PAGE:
Objective To assess the use of two-channel electroencephalographical (EEG) recordings for predicting adverse neurodevelopmental outcome (death or Bayley II mental developmental index/psychomotor developmental index < 70) in extremely preterm infants and to determine the relationship between quantitative continuity measures and a specialist neurophysiologist assessment of the same EEG segment for predicting outcome.
Design Observational study.
Setting The study was conducted in a neonatal intensive care unit.
Patients Preterm infants born <29 weeks' gestation.
Interventions Two-channel EEGs using the reBRM2 monitor (BrainZ Instruments, Auckland, New Zealand) within 48 h of delivery. One-hour segments were analysed, blinded to the clinical outcome, by off-line quantitative analysis of continuity and a review of the raw EEG by a neurophysiologist.
Main outcome measures Developmental assessment at a median of 15 months' corrected age.
Results 76 infants had an EEG within 48 h of delivery and a developmental assessment. The analysed segment of the EEG was obtained at 24 (3–48) h of age (median (range)). The neurophysiologist's assessment was a better predictor of adverse outcome than the continuity measures (positive predictive value 95% CI 75 (54% to 96%) vs 41 (22% to 60) at 25-µV threshold, negative predictive value 88 (80% to 96%) vs 84 (74% to 94%) and positive likelihood ratio 9.0 (3.2 to 24.6) vs 2.0 (1.2 to 3.6)). All the infants with definite seizures identified by the neurophysiologist had poor outcomes.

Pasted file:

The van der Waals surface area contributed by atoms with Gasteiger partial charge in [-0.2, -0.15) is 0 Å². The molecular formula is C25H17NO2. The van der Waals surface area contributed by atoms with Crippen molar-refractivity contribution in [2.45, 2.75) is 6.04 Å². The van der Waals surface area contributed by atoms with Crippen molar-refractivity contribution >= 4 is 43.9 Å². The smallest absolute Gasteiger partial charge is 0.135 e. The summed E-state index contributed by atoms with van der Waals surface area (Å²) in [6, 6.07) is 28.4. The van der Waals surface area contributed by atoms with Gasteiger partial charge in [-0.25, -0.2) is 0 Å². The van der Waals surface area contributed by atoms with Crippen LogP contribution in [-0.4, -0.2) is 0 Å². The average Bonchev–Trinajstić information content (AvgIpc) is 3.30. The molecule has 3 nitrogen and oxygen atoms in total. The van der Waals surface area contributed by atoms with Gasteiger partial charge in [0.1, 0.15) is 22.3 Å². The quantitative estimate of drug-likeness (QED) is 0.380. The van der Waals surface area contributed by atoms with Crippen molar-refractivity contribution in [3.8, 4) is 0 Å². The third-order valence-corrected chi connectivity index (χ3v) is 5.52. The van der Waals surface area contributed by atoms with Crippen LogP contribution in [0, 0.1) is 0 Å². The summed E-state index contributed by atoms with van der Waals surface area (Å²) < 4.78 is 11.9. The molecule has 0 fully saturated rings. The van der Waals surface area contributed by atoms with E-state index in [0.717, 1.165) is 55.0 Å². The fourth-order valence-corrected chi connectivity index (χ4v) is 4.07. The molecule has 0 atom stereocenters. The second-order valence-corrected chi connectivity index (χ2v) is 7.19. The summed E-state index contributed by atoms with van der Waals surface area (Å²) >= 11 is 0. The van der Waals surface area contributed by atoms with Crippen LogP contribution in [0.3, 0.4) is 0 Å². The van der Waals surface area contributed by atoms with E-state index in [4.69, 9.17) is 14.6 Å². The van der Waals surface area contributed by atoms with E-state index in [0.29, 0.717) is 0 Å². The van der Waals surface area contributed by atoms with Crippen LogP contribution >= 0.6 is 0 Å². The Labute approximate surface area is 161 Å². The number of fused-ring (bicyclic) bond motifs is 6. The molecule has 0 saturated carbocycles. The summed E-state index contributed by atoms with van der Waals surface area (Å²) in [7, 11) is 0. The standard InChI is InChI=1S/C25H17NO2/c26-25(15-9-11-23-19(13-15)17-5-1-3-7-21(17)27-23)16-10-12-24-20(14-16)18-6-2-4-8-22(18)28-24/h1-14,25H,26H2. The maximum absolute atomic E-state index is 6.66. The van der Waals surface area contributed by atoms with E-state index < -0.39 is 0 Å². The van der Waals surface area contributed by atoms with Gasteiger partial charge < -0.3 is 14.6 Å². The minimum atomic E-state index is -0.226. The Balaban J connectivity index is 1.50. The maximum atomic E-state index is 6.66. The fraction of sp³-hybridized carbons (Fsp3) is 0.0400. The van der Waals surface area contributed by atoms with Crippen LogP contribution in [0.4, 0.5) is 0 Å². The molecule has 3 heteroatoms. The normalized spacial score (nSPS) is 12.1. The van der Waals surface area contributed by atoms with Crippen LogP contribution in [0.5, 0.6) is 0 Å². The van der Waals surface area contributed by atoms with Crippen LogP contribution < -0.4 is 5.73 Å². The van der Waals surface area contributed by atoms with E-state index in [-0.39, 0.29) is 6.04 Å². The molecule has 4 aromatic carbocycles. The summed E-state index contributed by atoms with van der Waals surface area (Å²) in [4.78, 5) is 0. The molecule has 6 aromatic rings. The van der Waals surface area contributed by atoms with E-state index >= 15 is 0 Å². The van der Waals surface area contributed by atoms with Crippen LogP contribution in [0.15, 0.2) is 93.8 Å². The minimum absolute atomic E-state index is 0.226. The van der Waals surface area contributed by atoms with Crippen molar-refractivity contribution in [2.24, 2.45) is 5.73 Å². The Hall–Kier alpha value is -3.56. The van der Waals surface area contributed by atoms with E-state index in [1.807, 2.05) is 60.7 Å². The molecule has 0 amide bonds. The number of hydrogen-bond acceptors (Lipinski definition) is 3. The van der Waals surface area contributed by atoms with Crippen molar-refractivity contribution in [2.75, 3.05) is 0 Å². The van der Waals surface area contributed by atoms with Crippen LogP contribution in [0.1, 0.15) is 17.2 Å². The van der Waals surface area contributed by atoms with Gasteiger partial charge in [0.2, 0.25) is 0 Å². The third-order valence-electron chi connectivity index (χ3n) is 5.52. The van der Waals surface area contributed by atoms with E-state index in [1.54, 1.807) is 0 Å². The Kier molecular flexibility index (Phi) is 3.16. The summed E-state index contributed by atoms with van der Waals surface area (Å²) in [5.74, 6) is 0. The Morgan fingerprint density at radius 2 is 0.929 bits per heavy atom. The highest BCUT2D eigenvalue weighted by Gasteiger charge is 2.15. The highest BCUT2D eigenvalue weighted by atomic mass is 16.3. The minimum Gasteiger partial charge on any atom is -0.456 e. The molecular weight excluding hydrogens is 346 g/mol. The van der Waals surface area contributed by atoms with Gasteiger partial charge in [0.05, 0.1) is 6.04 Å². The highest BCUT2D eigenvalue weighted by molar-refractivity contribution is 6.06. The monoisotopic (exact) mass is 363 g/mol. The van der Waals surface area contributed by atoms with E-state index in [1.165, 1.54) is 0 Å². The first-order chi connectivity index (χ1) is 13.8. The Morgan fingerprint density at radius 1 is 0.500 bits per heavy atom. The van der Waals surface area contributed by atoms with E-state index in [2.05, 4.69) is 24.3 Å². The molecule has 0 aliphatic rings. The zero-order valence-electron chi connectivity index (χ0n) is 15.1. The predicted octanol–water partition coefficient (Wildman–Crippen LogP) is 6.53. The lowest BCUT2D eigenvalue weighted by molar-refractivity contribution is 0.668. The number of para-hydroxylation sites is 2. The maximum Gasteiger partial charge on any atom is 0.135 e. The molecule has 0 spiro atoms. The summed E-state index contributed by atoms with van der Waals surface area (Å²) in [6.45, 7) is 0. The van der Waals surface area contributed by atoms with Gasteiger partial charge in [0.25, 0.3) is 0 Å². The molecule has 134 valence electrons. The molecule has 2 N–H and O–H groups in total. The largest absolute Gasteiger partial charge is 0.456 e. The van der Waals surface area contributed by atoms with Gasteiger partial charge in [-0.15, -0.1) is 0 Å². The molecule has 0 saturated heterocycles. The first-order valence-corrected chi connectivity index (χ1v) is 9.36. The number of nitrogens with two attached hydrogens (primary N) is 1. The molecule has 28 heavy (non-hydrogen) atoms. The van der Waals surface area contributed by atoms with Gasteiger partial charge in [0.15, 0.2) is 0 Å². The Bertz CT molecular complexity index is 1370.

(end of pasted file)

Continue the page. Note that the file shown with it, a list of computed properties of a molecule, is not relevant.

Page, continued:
Conclusions Modified cot-side EEG has potential to assist with identification of extremely preterm infants at risk for adverse neurodevelopmental outcomes. However, analysis by a neurophysiologist performed better than the currently available continuity analyses.
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Funding CRW received a University of Auckland Senior Health Research Scholarship during the period of data collection. The reBRM EEG machines were leased from BrainZ Instruments using a University of Auckland Staff Research Grant awarded to MRB.
Competing interests None.
Ethics approval This study was conducted with the approval of the Auckland Ethics Committee X and The University of Auckland ethics committee, and the Auckland District Health Board granted ethical approval.
Provenance and peer review Not commissioned; externally peer reviewed.
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